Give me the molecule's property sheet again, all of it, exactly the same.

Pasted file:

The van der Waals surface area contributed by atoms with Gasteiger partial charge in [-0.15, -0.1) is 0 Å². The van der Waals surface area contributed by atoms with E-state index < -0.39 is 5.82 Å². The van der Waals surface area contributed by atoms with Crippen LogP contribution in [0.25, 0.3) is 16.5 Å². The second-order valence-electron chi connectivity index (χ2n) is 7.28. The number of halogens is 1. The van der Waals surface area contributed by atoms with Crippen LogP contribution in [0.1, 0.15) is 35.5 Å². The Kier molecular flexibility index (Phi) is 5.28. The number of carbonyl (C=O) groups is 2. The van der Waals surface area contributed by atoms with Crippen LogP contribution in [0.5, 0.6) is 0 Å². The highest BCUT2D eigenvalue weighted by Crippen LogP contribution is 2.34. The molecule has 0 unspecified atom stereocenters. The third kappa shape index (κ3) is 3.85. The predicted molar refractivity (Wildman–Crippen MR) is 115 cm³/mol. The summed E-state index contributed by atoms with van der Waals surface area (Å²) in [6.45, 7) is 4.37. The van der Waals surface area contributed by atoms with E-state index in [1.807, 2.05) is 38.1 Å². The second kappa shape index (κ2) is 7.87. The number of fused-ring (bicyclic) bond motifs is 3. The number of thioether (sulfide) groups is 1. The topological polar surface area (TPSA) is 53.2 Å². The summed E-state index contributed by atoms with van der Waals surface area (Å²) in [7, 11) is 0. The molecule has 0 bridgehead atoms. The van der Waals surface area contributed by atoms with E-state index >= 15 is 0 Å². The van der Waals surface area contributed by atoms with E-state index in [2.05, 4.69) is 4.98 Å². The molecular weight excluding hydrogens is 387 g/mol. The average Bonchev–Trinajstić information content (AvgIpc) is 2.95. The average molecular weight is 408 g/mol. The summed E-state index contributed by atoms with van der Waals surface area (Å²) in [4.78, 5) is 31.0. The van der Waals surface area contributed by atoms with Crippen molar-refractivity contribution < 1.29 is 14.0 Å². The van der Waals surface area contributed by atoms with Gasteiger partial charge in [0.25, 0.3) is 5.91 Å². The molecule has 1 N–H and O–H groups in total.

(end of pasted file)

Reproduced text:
The van der Waals surface area contributed by atoms with Gasteiger partial charge in [-0.15, -0.1) is 0 Å². The van der Waals surface area contributed by atoms with E-state index < -0.39 is 5.82 Å². The van der Waals surface area contributed by atoms with Crippen LogP contribution in [0.25, 0.3) is 16.5 Å². The second-order valence-electron chi connectivity index (χ2n) is 7.28. The number of halogens is 1. The van der Waals surface area contributed by atoms with Crippen LogP contribution in [0.1, 0.15) is 35.5 Å². The Kier molecular flexibility index (Phi) is 5.28. The number of carbonyl (C=O) groups is 2. The van der Waals surface area contributed by atoms with Crippen LogP contribution in [0.5, 0.6) is 0 Å². The highest BCUT2D eigenvalue weighted by Crippen LogP contribution is 2.34. The molecule has 0 unspecified atom stereocenters. The third kappa shape index (κ3) is 3.85. The predicted molar refractivity (Wildman–Crippen MR) is 115 cm³/mol. The summed E-state index contributed by atoms with van der Waals surface area (Å²) in [6.45, 7) is 4.37. The van der Waals surface area contributed by atoms with E-state index in [1.807, 2.05) is 38.1 Å². The second kappa shape index (κ2) is 7.87. The number of fused-ring (bicyclic) bond motifs is 3. The number of thioether (sulfide) groups is 1. The topological polar surface area (TPSA) is 53.2 Å². The summed E-state index contributed by atoms with van der Waals surface area (Å²) in [7, 11) is 0. The molecule has 0 bridgehead atoms. The van der Waals surface area contributed by atoms with E-state index >= 15 is 0 Å². The van der Waals surface area contributed by atoms with E-state index in [2.05, 4.69) is 4.98 Å². The molecular weight excluding hydrogens is 387 g/mol. The average Bonchev–Trinajstić information content (AvgIpc) is 2.95. The average molecular weight is 408 g/mol. The summed E-state index contributed by atoms with van der Waals surface area (Å²) in [4.78, 5) is 31.0. The van der Waals surface area contributed by atoms with Crippen molar-refractivity contribution < 1.29 is 14.0 Å². The van der Waals surface area contributed by atoms with Gasteiger partial charge in [0.25, 0.3) is 5.91 Å². The molecule has 1 N–H and O–H groups in total.